Senior economic research fellow of the Institute for Foreign Affairs and Trade (IFAT), Mr. Gábor Braun represented Hungary at the China Foreign Affairs University’s workshop organized for researchers from European countries in October.

Founded in 1955 in Beijing, the China Foreign Affairs University (CFAU) provides top quality international legal, economic and language courses, thus college graduates can build their careers both in the Foreign Service and international business. With the promotion of the Ministry of Foreign Affairs, CFAU organizes a number of short and medium-term training programmes for foreign experts in order to learn about the most important achievements of modern China's political, economic and social development.

More than 30 European experts on China (from Norway to Albania) were invited to the workshop held between 17 and 23 October. This program aimed to strengthen people-to-people expert co-operation between China and the European countries as well as to improve the mutual understanding.

The workshop participants heard lectures and specific case studies regarding the history, the foreign affairs and the economic policy of China, together with the intensively developing US‑China and EU-China relationships. Both the so-called ‘One Belt, One Road’ initiative as well as the co-operation between China and the Central and Eastern European countries (16+1 formation) play key roles in the European affairs of China. In addition to the presentations, the workshop participants could visit the Ministry of Foreign Affairs, the Beijing City Planning Exhibition Hall, as well as the High-tech Industrial Park in Tianjin.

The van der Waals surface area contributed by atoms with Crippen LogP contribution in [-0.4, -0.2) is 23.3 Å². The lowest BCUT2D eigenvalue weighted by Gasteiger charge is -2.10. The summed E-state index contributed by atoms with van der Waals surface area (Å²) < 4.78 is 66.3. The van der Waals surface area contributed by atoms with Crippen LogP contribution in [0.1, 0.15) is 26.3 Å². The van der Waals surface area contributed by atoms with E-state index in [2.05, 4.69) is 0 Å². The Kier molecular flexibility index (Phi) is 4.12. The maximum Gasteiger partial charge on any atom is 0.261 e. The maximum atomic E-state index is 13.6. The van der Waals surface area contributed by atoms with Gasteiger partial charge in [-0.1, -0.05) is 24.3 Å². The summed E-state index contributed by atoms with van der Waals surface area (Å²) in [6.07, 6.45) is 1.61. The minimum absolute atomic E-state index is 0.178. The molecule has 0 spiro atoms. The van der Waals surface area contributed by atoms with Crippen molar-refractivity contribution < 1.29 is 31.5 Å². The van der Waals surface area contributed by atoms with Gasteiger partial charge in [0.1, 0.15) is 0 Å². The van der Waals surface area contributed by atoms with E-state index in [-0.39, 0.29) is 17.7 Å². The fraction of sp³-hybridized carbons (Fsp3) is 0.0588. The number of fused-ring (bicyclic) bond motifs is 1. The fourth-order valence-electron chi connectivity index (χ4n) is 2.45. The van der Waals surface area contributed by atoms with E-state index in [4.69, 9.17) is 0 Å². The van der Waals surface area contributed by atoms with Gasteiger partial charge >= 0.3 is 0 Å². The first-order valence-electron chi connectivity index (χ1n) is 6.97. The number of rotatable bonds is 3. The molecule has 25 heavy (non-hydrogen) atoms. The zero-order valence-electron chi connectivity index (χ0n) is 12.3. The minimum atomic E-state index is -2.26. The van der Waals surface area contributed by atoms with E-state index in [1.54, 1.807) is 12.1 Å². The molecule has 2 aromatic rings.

As the world's second largest economy, China consciously strives to be increasingly involved in international economic governance and in shaping globalization. For this reason, it continuously strengthens its presence at the international financial institutions, seeks to obtain market economy status and intensifies its international trade and investment relations. However, the Beijing government intends to ensure a sustainable and dynamic economic growth with the help of significant internal economic structural reforms based on the encouragement of high value‑added production and household consumption. Accordingly, the economic development objectives for the next five years include the promotion of innovative, high-tech industries and service sectors, the infrastructure development and the expansion of production capacities. Nonetheless, China has to face with serious challenges such as social inclusion, preserving economic stability, climate change, urbanization and unfavourable demographic trends as well.